We recently received the same letter from the Radio Times as many other people did, in response to our complaint about the magazine’s misrepresentation of respected Scottish historian Dr Fiona Watson last month. The problem related to an article about the film “Braveheart”, which made some deeply unpleasant implications easily read as saying the SNP were xenophobic racists encouraging anti-English violence.
The reply didn’t address the very specific issues we’d raised about what Dr Watson did or didn’t say, so we wrote back to the mag’s editor Ben Preston seeking clarification on a couple of important points. His reply is below.
“Dear Rev Campbell,
Thanks for your email. We certainly didn’t fabricate quotes by Dr Watson – and she wasn’t dishonest either. She gave a long interview which, as I explained, was compressed.
She said that the “SNP government would have no truck with anything that smacked of anti-English xenophobia. Like any government, the SNP used history as it suited them on the back of Braveheart. That period has been a gift to Alex Salmond and whether it’s true that he chose 2014 as the year of the vote because of of Bannockburn only he knows.”
We have clarified on our letters page in our new issue that Dr Watson stated explicitly that the SNP would have no truck with anti-English xenophobia, even though the article didn’t say that the SNP did.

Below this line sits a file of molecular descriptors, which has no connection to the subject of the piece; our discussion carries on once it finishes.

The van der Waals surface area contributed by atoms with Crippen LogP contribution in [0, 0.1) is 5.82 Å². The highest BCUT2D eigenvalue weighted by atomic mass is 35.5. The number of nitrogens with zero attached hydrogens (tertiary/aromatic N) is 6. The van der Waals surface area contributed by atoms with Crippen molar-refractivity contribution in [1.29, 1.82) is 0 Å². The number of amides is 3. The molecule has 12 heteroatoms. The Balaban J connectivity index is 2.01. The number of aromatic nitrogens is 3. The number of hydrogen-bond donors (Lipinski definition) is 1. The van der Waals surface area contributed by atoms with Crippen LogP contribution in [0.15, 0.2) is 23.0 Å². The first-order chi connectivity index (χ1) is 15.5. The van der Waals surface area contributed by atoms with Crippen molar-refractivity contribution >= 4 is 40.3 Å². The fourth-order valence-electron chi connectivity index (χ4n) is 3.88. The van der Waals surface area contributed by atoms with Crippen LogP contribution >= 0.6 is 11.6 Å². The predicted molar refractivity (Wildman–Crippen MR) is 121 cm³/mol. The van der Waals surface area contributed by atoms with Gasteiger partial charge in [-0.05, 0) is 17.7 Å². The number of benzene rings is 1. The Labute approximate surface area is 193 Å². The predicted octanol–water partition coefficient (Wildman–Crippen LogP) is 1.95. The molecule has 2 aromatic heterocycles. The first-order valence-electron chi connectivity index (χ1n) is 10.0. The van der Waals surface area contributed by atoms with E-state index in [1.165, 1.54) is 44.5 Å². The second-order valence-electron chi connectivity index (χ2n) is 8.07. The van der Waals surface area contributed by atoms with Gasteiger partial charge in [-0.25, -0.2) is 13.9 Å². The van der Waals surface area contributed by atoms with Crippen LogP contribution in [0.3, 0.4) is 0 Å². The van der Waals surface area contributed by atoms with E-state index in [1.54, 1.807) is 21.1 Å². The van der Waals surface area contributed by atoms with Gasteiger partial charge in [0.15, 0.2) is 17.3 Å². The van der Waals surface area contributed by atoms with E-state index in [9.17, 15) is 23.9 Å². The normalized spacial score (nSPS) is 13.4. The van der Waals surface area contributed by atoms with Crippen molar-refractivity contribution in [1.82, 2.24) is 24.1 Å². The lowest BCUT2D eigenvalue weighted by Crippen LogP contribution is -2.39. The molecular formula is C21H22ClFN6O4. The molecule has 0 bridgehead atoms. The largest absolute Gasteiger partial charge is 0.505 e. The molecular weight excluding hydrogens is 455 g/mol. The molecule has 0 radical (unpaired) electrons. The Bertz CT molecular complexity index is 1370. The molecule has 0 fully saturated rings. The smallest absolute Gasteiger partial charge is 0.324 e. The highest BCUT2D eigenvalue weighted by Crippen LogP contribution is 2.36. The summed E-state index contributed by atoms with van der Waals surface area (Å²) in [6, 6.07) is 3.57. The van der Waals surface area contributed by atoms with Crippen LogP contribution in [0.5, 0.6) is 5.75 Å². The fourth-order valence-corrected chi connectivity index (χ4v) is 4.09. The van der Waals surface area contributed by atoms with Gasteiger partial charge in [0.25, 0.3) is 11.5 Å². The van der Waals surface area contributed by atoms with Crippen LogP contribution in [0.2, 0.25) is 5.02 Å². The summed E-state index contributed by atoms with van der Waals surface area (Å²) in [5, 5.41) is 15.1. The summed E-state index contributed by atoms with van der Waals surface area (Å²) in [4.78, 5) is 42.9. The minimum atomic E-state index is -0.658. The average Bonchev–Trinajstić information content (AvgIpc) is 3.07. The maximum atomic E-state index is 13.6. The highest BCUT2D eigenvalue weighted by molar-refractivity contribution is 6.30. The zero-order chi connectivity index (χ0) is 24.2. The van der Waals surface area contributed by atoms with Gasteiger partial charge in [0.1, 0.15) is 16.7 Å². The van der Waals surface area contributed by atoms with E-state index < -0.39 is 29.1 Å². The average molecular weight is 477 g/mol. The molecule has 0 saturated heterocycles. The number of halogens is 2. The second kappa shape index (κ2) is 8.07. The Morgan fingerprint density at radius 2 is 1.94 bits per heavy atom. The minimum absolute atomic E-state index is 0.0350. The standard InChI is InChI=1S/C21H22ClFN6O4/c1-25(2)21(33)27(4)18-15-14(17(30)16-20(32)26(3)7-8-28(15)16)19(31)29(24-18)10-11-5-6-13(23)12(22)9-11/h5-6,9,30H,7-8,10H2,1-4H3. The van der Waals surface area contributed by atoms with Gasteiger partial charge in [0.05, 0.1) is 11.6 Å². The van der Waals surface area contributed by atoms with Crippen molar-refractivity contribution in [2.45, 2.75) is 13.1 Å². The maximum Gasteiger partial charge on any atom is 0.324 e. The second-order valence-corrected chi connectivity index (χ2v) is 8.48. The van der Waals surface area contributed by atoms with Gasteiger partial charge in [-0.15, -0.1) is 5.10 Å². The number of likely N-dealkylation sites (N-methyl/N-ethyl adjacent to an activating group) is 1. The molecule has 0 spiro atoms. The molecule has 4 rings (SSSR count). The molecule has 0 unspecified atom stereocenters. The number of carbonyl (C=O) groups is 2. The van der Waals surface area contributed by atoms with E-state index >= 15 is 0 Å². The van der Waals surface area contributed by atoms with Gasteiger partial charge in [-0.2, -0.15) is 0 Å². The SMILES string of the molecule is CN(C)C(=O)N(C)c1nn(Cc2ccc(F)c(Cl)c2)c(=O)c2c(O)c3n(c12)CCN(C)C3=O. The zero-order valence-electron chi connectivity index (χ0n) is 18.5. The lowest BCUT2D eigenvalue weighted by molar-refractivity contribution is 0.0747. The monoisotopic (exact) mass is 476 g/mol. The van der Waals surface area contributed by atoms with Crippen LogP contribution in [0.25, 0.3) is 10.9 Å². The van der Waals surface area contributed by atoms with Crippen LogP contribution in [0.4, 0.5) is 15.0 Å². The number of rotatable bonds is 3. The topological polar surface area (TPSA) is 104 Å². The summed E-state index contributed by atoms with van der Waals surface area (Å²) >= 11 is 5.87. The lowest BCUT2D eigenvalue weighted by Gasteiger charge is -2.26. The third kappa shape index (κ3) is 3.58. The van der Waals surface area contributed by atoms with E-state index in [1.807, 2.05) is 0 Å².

So let’s just do a little compare and contrast on that ACTUAL quote from Dr Watson (in bold above) with what appeared under her name in the published feature:
“Braveheart is more fiction than fact. It’s also helped fuel anti-English sentiment in Scotland… TRUE
That period has been a gift to Alex Salmond and the SNP. Politicians might not feel much affinity with history themselves, but they know how to make use of it. The problem with Braveheart now is xenophobia: the justification of anti-English sentiment for which there should be absolutely no tolerance in a modern Scotland.
It’s not justifiable, and it has happened even after devolution. In 2006 kids were still getting beaten up for wearing an England shirt. That’s why I think Wallace is a harder hero to stomach today.”
Mr Preston’s original reply said “I would accept that the paragraph to which you refer could have been clearer.” Readers can form their own conclusions.